Metformin is not usually prescribed for Type 1 diabetes, but over the past couple years, inspired in part by Mike’s experience on it (see here, here, here and here), I’ve become interested in trying it. Not only has it been in widespread use as a treatment for Type 2 diabetes since its approval in 1994, but it’s currently being investigated for potential cognitive and anti-cancer benefits as well. As Mike has asked, “Could metformin be the new aspirin?” 

The typical explanation for why metformin is not prescribed to people with Type 1 diabetes is that metformin reduces your insulin sensitivity — and given that, by definition, people with Type 1 don’t make any insulin, it won’t help them. But I see two obvious holes in that logic. First, people with Type 1 diabetes do have insulin in their bodies; it’s just administered in a different way (i.e. injected subcutaneously, rather than secreted by the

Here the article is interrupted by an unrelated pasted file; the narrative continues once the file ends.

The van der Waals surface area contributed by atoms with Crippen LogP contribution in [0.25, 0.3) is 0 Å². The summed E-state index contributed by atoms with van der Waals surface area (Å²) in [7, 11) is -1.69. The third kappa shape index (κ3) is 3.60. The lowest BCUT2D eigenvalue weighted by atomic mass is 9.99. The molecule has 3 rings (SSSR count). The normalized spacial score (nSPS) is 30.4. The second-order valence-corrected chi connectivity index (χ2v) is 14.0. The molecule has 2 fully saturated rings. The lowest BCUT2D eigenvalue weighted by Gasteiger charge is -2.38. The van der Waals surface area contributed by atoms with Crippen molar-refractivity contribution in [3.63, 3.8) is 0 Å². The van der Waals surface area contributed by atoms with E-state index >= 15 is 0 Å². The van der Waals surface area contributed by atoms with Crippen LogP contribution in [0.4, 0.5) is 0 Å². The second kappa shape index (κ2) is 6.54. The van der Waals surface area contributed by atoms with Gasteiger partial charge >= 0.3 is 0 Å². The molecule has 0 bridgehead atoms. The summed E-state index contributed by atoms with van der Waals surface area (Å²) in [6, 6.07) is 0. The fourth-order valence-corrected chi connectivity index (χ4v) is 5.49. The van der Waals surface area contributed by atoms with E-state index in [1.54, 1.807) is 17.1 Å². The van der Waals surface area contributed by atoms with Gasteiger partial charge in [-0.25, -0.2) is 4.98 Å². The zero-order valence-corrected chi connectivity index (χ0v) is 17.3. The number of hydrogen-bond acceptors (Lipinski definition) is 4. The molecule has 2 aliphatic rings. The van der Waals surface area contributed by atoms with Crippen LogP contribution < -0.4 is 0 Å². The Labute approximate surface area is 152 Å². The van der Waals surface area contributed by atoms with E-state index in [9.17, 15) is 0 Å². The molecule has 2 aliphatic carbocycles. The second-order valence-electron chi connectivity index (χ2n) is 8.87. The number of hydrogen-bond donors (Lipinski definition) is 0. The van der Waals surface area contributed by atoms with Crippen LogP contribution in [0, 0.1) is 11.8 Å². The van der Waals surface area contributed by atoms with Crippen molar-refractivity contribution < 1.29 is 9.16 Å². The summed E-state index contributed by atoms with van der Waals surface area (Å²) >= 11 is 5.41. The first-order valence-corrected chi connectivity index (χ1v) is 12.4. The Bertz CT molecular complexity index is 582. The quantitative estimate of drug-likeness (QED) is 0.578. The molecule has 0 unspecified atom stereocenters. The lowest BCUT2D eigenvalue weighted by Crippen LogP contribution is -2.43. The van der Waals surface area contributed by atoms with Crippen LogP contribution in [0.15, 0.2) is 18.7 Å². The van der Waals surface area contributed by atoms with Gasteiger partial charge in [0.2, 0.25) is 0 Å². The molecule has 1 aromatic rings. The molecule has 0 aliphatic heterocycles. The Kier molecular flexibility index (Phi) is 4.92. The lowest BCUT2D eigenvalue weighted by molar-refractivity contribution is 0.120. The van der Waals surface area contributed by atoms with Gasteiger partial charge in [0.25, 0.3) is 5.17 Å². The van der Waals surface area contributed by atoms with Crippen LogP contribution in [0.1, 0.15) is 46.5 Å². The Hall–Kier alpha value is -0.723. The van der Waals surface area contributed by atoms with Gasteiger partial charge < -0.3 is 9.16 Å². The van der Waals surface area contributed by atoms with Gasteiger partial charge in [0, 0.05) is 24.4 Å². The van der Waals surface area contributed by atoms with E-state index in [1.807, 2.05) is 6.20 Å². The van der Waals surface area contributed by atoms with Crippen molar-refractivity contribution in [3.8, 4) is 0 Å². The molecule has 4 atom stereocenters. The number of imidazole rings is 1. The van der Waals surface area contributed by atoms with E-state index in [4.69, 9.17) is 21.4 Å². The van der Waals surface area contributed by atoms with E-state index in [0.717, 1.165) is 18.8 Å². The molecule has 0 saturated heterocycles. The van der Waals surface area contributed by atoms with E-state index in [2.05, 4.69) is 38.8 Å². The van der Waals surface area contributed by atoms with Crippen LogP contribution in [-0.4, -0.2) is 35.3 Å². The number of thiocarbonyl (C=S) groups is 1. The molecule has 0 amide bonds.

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  • Keywords: Metformin and Type 1 Diabetes, Metformin
  • Description: The typical explanation for why metformin is not prescribed to people with Type 1 diabetes is that metformin reduces your insulin sensitivity, but…